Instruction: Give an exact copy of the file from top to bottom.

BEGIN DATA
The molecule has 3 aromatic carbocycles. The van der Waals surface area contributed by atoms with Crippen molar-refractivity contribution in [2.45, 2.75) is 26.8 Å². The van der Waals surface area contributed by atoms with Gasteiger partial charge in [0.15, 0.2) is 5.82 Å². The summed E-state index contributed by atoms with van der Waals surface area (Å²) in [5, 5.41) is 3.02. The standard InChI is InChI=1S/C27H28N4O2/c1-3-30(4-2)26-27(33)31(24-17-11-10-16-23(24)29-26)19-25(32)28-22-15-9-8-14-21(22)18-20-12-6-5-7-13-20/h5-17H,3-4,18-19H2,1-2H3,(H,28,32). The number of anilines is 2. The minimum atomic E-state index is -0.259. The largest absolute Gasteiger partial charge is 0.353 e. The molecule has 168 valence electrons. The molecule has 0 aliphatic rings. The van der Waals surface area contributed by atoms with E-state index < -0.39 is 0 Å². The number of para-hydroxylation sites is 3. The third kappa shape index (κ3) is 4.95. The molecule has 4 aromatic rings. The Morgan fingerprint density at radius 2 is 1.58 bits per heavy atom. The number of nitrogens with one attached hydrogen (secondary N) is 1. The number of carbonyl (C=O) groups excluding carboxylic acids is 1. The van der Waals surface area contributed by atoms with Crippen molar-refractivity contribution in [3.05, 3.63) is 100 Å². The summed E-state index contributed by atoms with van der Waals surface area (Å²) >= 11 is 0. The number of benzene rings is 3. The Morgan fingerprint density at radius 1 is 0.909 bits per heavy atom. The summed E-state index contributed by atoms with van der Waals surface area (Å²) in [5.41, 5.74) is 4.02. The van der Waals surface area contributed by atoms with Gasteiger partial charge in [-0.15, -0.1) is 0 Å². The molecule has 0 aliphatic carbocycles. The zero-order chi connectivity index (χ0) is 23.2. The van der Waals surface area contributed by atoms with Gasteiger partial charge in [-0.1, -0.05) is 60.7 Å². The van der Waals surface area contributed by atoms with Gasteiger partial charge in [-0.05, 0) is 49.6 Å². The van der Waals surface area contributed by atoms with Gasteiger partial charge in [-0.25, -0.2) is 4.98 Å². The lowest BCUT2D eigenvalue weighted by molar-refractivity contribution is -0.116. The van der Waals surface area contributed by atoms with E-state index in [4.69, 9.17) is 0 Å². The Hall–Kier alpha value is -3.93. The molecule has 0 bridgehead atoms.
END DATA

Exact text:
The molecule has 3 aromatic carbocycles. The van der Waals surface area contributed by atoms with Crippen molar-refractivity contribution in [2.45, 2.75) is 26.8 Å². The van der Waals surface area contributed by atoms with Gasteiger partial charge in [0.15, 0.2) is 5.82 Å². The summed E-state index contributed by atoms with van der Waals surface area (Å²) in [5, 5.41) is 3.02. The standard InChI is InChI=1S/C27H28N4O2/c1-3-30(4-2)26-27(33)31(24-17-11-10-16-23(24)29-26)19-25(32)28-22-15-9-8-14-21(22)18-20-12-6-5-7-13-20/h5-17H,3-4,18-19H2,1-2H3,(H,28,32). The number of anilines is 2. The minimum atomic E-state index is -0.259. The largest absolute Gasteiger partial charge is 0.353 e. The molecule has 168 valence electrons. The molecule has 0 aliphatic rings. The van der Waals surface area contributed by atoms with E-state index < -0.39 is 0 Å². The number of para-hydroxylation sites is 3. The third kappa shape index (κ3) is 4.95. The molecule has 4 aromatic rings. The Morgan fingerprint density at radius 2 is 1.58 bits per heavy atom. The number of nitrogens with one attached hydrogen (secondary N) is 1. The number of carbonyl (C=O) groups excluding carboxylic acids is 1. The van der Waals surface area contributed by atoms with Crippen molar-refractivity contribution in [3.05, 3.63) is 100 Å². The summed E-state index contributed by atoms with van der Waals surface area (Å²) >= 11 is 0. The number of benzene rings is 3. The Morgan fingerprint density at radius 1 is 0.909 bits per heavy atom. The summed E-state index contributed by atoms with van der Waals surface area (Å²) in [5.41, 5.74) is 4.02. The van der Waals surface area contributed by atoms with Gasteiger partial charge in [-0.15, -0.1) is 0 Å². The molecule has 0 aliphatic carbocycles. The zero-order chi connectivity index (χ0) is 23.2. The van der Waals surface area contributed by atoms with Gasteiger partial charge in [-0.1, -0.05) is 60.7 Å². The van der Waals surface area contributed by atoms with Gasteiger partial charge in [-0.05, 0) is 49.6 Å². The van der Waals surface area contributed by atoms with Gasteiger partial charge in [-0.25, -0.2) is 4.98 Å². The lowest BCUT2D eigenvalue weighted by molar-refractivity contribution is -0.116. The van der Waals surface area contributed by atoms with E-state index in [4.69, 9.17) is 0 Å². The Hall–Kier alpha value is -3.93. The molecule has 0 bridgehead atoms.